An extended definition

Courage is a goal that many like to dream of or hope for, yet courage is not obtained by hoping or dreaming. Courage is found by thoroughly reading the Scriptures. When one reads such verses as, “Yehovah is our refuge and strength, a help in trouble soon found. Therefore we shall not fear though the earth is removed and the mountains fall into the heart of the sea,” (Psalm 46: 1+2) they cannot help but gather a special sense of strength. One of the main components of courage is strength–not always a physical strength, but more often a mental strength. It is strength in the midst of trouble–the moments that you feel weakest. That gift of strength comes straight from God, as “He gives power to the weak and to those who have no strength He increases might.” (Isaiah 40:29)

Another key component of courage is trust in Yehovah. Those who are courageous often face great dangers. How shall they march boldly toward these obstacles if they do not have trust in Yehovah? They must believe that Yehovah has the world in His hands, and that if danger leads to death, He will take their souls safely to heaven above. Some people try to get courage by trusting in something else: a false god, a false doctrine, or themselves. Such courage, no matter how honorable it may look, is a house built on shifting sand. It will soon fail and give way to fear. True courage comes from a soul who believes in righteous morals and truths, and marches into battle knowing that even if they fall, the truth of what they stood for will live on. It comes from someone who believes that he can can do all through the One who strengthens him. They have reasons to be brave. Their house is built on solid rock, and they shall not be moved, for “if Elohim is for us, who shall stand against us?” (Romans 8: 31)

Also included in our recipe for courage are the sister virtues self-denial and self-restraint. They are so closely intermingled, it is hard to distinguish the two. Self-denial denotes giving up pleasures for the sake of others, or ignoring desire; whereas, self-restraint denotes holding back emotions or fear. Either one means thinking of someone else before you think of yourself. They both are heightened and admirable forms of selflessness. A courageous person is willing to take great pains in order to relieve someone else. A courageous person has a great love in his heart for others. That love is also a gift from Yehovah, who Himself is love.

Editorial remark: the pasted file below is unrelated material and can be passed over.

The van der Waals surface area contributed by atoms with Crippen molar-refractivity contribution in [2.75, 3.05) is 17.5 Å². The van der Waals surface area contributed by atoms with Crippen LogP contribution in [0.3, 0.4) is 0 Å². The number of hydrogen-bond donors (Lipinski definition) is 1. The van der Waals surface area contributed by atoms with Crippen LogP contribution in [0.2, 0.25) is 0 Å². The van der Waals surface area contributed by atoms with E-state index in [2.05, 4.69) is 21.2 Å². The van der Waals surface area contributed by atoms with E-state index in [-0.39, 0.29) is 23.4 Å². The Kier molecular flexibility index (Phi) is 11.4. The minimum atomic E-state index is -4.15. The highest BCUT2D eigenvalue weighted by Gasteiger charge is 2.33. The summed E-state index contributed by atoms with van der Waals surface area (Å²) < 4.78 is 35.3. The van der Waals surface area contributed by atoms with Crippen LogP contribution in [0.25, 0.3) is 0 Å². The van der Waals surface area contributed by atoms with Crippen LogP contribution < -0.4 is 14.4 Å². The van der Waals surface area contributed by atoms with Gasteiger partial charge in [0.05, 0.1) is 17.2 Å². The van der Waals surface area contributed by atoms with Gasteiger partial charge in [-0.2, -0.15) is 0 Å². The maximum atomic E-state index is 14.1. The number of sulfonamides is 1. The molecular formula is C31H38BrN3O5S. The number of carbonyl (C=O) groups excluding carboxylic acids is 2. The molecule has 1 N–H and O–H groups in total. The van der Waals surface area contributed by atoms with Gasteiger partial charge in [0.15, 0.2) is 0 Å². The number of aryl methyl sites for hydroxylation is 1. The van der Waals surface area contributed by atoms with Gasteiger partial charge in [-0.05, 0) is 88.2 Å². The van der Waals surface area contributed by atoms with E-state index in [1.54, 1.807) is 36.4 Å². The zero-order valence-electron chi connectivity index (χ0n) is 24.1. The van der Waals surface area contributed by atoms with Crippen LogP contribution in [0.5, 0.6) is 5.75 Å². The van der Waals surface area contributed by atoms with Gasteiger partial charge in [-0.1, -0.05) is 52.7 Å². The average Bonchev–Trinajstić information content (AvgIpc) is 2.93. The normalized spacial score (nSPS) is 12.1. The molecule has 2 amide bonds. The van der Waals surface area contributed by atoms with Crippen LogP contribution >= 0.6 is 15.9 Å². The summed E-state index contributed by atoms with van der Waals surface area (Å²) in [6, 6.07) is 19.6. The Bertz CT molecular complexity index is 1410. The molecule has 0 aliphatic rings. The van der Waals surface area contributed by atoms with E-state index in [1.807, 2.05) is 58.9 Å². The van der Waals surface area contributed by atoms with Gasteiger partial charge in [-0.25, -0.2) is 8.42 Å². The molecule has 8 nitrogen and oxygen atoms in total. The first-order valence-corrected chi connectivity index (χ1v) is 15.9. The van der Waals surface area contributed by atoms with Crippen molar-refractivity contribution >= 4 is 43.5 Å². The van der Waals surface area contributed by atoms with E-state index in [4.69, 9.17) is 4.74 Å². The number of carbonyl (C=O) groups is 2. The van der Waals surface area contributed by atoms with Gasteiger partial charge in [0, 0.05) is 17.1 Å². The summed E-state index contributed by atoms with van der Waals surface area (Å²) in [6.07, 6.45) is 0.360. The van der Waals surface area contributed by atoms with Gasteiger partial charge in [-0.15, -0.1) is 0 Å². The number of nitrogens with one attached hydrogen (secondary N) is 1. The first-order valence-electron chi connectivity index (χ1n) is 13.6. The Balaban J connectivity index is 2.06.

And certainly courage requires difficult work, whether it is marching into battle, telling someone that they were wrong, or simply practicing the different attributes of courage. It requires facing your fears and not letting them conquer you. It requires showing that there is something or someone that you are willing to stand up for, sweat for, or fight for. It requires not backing out on the truth. It requires persevering until the end. It requires not giving into peer-pressure or doing something simply because everyone else is doing it. It requires being different and distinguishing yourself from the crowd. Courage never comes easily, for courage means resistance to whatever rises against you. It is easier to stand back and do nothing, but the cowardly on earth are the cowardly in heaven. What crown do they have to lay before the Master of all?

For the courageous soul there is honor waiting at the end of struggle. They shall receive a crown of glory, whether it is a military victory or a simple assurance that when faced with a problem, they did the right thing. That crown shall be worth whatever hardship they faced. Paul reminds us, “For I consider that the sufferings of this time are not worthy to be compared to the glory which shall be revealed to us.” (Romans 8: 18) This verse is ever so true.

With all this in mind, let us turn to the greatest example of courage and every other noble virtue: Yeshua the Messiah. He came to earth in the strength and power of the Father. He trusted the Father implicitly and, abandoning His own desires, prayed, “Not My will but Yours be done.” (Luke 22:42) In the face of all horrifying, shameful, and undeserved suffering, He possessed absolute perfection and retained a marvelous stability of mind. He persevered through all hardship and did the Father’s work until all was finished. He gave of Himself, gave even His life, for us: the greatest gift of love ever given. He was the blameless Son of Yehovah, sent to save us and show us all how to live by the Spirit. He “saw the labor of His life and was satisfied.” (Isaiah 53: 11) He was lifted up into glory and now sits at the right hand of the Father.

So now, those who are courageous, keep up the good work! For those who still struggle to be brave, with the power of Messiah, know that you can overcome whatever enemy is looming before you. Let us all run the race of life with both courage and endurance. With our eyes upon the prize before us, let us bravely hurry to fight sin and fear. At the end of the race is a crown, a crown to lay before our blessed Savior. And if He says unto us, “Well done, good and faithful servant,”(Matthew 25: 21) may we reply in humility that we have only done that which was our duty.

I will leave you with the charge Moses gave to Joshua thousands of years ago. It is still applicable to our lives today: “Be strong and courageous. Do not fear nor be afraid by them For Yehovah your Elohim is the One going with you. He shall not leave you nor forsake you.” (Numbers 31: 6)

Faith Williams
I am a nineteen-year-old girl who loves to write, especially fiction. I write many stories and poems. I usually have a moral or lesson behind my writings, for I hope these stories and poems, which Yehovah (God) helped me to write, will glorify Him as I share them on this blog. Welcome to my blog and I hope you enjoy your stay!

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